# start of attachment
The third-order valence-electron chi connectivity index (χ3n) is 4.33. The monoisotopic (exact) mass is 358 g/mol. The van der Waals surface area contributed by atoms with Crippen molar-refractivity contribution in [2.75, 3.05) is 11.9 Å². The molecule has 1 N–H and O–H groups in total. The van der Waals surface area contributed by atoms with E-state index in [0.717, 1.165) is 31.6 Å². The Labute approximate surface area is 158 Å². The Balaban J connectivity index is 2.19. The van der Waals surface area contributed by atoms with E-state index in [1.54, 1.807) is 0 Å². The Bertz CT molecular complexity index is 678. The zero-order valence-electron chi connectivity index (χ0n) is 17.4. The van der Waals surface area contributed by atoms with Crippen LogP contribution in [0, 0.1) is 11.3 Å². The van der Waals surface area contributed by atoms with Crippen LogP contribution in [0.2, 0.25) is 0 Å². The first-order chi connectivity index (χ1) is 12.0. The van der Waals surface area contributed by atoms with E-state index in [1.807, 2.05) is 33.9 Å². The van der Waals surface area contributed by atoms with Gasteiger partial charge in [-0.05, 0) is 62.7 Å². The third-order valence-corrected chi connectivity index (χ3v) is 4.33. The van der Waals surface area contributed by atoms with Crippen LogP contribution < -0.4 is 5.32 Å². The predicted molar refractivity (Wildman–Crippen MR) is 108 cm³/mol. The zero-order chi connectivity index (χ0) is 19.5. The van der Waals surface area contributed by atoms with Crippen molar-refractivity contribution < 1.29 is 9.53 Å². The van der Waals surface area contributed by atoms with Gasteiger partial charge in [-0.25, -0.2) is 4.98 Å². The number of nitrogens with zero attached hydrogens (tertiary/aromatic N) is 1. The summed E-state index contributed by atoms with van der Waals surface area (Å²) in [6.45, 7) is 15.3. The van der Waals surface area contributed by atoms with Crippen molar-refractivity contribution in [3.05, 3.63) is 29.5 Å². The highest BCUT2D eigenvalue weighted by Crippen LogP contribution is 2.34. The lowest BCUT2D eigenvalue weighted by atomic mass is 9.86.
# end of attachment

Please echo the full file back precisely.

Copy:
The third-order valence-electron chi connectivity index (χ3n) is 4.33. The monoisotopic (exact) mass is 358 g/mol. The van der Waals surface area contributed by atoms with Crippen molar-refractivity contribution in [2.75, 3.05) is 11.9 Å². The molecule has 1 N–H and O–H groups in total. The van der Waals surface area contributed by atoms with E-state index in [0.717, 1.165) is 31.6 Å². The Labute approximate surface area is 158 Å². The Balaban J connectivity index is 2.19. The van der Waals surface area contributed by atoms with E-state index in [1.54, 1.807) is 0 Å². The Bertz CT molecular complexity index is 678. The zero-order valence-electron chi connectivity index (χ0n) is 17.4. The van der Waals surface area contributed by atoms with Crippen LogP contribution in [0, 0.1) is 11.3 Å². The van der Waals surface area contributed by atoms with Crippen LogP contribution in [0.2, 0.25) is 0 Å². The first-order chi connectivity index (χ1) is 12.0. The van der Waals surface area contributed by atoms with E-state index in [1.807, 2.05) is 33.9 Å². The van der Waals surface area contributed by atoms with Gasteiger partial charge in [-0.05, 0) is 62.7 Å². The third-order valence-corrected chi connectivity index (χ3v) is 4.33. The van der Waals surface area contributed by atoms with Crippen LogP contribution < -0.4 is 5.32 Å². The predicted molar refractivity (Wildman–Crippen MR) is 108 cm³/mol. The zero-order chi connectivity index (χ0) is 19.5. The van der Waals surface area contributed by atoms with Crippen molar-refractivity contribution < 1.29 is 9.53 Å². The van der Waals surface area contributed by atoms with Gasteiger partial charge in [-0.25, -0.2) is 4.98 Å². The number of nitrogens with zero attached hydrogens (tertiary/aromatic N) is 1. The summed E-state index contributed by atoms with van der Waals surface area (Å²) in [6.45, 7) is 15.3. The van der Waals surface area contributed by atoms with Crippen molar-refractivity contribution in [3.05, 3.63) is 29.5 Å². The highest BCUT2D eigenvalue weighted by Crippen LogP contribution is 2.34. The lowest BCUT2D eigenvalue weighted by atomic mass is 9.86.